To Wield a Metaphysical Sword

Print Friendly, PDF & Email

by R. Moshe Kurtz

Lomdus on the Parsha: Shemos

Based on the Acclaimed Sefer Chavatzeles HaSharon

Q: Is one culpable for killing someone through supernatural means?

Some time after that, when Moshe had grown up, he went out to his kinsfolk and witnessed their labors. He saw an Egyptian beating a Hebrew, one of his kinsmen. He turned this way and that and, seeing no one about, he struck down the Egyptian and hid him in the sand. When he went out the next day, he found two Hebrews fighting; so he said to the offender, “Why do you strike your fellow?” He retorted, “Who made you chief and ruler over us? Do you mean to kill me as you killed the Egyptian?” Moshe was frightened, and thought: Then the matter is known!
(Exodus 2:11-14)

What did this Egyptian man do to deserve Moshe responding with lethal force instead of only incapacitating him? One possibility is that a gentile who assaults a Jew is indeed liable to the death penalty (see Sanhedrin 58b). However, according to those, such as the Rambam (Mishneh Torah, Hilchos Melachim 10:6), who understand that the gentile is only liable to “death by the hands of Heaven,” it remains difficult to understand why Moshe resorted to such an extreme measure.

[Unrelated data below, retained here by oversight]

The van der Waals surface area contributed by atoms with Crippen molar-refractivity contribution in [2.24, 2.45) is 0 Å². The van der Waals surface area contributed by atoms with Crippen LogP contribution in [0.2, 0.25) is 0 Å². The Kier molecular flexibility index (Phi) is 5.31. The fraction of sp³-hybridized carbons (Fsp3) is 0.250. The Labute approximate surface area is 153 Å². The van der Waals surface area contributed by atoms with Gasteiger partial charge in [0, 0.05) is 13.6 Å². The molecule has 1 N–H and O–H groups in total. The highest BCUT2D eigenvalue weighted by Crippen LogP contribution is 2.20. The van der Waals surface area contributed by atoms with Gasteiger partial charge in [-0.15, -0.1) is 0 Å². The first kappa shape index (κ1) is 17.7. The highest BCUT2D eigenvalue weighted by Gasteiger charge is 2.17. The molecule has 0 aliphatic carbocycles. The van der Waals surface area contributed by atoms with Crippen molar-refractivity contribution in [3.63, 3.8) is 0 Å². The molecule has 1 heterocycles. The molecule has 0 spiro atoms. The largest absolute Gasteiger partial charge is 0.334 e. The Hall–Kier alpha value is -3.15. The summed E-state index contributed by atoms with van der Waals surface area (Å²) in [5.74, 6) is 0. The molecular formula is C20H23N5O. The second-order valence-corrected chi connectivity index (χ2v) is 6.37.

To answer this, we need to highlight the method that Moshe used to slay the Egyptian. Rashi (Ex. 2:14), who cites the Medresh (Shemos Rabbah 1:30), which informs us that Moshe killed the Egyptian by invoking a special name of God known as the Shem Hameforash. This secret iteration of God’s name possesses potent properties that can accomplish supernatural feats, such as taking the life of those who it is used against. R. Yitzchok Zev Soloveitchik, “The Brisker Rov,” explains that Moshe specifically invoked the Shem HaMeforash because using the name of God to carry out this act of justice would actually be a precise fulfillment of “death by the hands of Heaven,” which was the correct verdict in this circumstance.

However, based on the following Talmudic episode, there may be reason to question whether Moshe’s choice of method was appropriate. The Talmud in Avodah Zarah (4b) tells us:

A certain heretic would distress Rabbi Yehoshua ben Levi [by incessantly challenging him as to the meaning] of verses. One day, he took a rooster and placed it between the legs of the bed and looked at it. He thought: When that moment [of God’s anger] arrives, I will curse [the heretic and be rid of] him. When that moment arrived, [Rabbi Yehoshua ben Levi] fell asleep [and missed the opportunity to curse the heretic.] He said: I can conclude from [the fact that I fell asleep that it is] not proper conduct to do this, [to curse people, even if they are wicked, as the verse:] “And His tender mercies are over all His works” (Psalms 145:9) is written [even with regard to sinners]. And it is written: “Punishment, even for the righteous, is not good” (Proverbs 17:26).